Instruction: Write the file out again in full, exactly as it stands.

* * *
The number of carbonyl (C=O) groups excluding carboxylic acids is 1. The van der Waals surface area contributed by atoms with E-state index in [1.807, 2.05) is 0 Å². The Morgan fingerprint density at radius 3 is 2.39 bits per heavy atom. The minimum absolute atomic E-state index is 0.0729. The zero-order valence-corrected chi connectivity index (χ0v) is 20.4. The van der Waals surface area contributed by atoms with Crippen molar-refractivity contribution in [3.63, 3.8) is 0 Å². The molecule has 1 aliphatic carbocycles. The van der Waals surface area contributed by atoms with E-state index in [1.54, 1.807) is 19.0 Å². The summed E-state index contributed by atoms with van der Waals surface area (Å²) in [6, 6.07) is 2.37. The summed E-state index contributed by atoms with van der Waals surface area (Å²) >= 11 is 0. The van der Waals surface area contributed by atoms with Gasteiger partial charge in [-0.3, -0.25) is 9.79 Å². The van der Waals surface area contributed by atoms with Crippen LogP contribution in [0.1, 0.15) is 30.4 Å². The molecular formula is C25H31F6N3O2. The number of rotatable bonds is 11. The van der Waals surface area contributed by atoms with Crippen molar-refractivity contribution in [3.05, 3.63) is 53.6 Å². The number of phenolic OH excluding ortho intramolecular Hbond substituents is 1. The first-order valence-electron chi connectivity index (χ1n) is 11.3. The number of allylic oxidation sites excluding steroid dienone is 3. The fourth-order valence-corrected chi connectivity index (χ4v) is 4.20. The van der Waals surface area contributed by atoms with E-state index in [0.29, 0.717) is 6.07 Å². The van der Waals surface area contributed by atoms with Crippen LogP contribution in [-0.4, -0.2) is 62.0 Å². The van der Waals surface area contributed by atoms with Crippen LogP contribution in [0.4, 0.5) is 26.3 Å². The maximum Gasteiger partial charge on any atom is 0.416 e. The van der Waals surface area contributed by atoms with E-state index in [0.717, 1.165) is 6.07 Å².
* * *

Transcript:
The number of carbonyl (C=O) groups excluding carboxylic acids is 1. The van der Waals surface area contributed by atoms with E-state index in [1.807, 2.05) is 0 Å². The Morgan fingerprint density at radius 3 is 2.39 bits per heavy atom. The minimum absolute atomic E-state index is 0.0729. The zero-order valence-corrected chi connectivity index (χ0v) is 20.4. The van der Waals surface area contributed by atoms with Crippen molar-refractivity contribution in [3.63, 3.8) is 0 Å². The molecule has 1 aliphatic carbocycles. The van der Waals surface area contributed by atoms with E-state index in [1.54, 1.807) is 19.0 Å². The summed E-state index contributed by atoms with van der Waals surface area (Å²) in [6, 6.07) is 2.37. The summed E-state index contributed by atoms with van der Waals surface area (Å²) >= 11 is 0. The van der Waals surface area contributed by atoms with Gasteiger partial charge in [-0.3, -0.25) is 9.79 Å². The van der Waals surface area contributed by atoms with Crippen LogP contribution in [0.1, 0.15) is 30.4 Å². The molecular formula is C25H31F6N3O2. The number of rotatable bonds is 11. The van der Waals surface area contributed by atoms with Crippen molar-refractivity contribution in [3.05, 3.63) is 53.6 Å². The number of phenolic OH excluding ortho intramolecular Hbond substituents is 1. The first-order valence-electron chi connectivity index (χ1n) is 11.3. The number of allylic oxidation sites excluding steroid dienone is 3. The fourth-order valence-corrected chi connectivity index (χ4v) is 4.20. The van der Waals surface area contributed by atoms with E-state index in [0.29, 0.717) is 6.07 Å². The van der Waals surface area contributed by atoms with Crippen LogP contribution in [-0.4, -0.2) is 62.0 Å². The van der Waals surface area contributed by atoms with Crippen LogP contribution in [0.4, 0.5) is 26.3 Å². The maximum Gasteiger partial charge on any atom is 0.416 e. The van der Waals surface area contributed by atoms with E-state index in [0.717, 1.165) is 6.07 Å².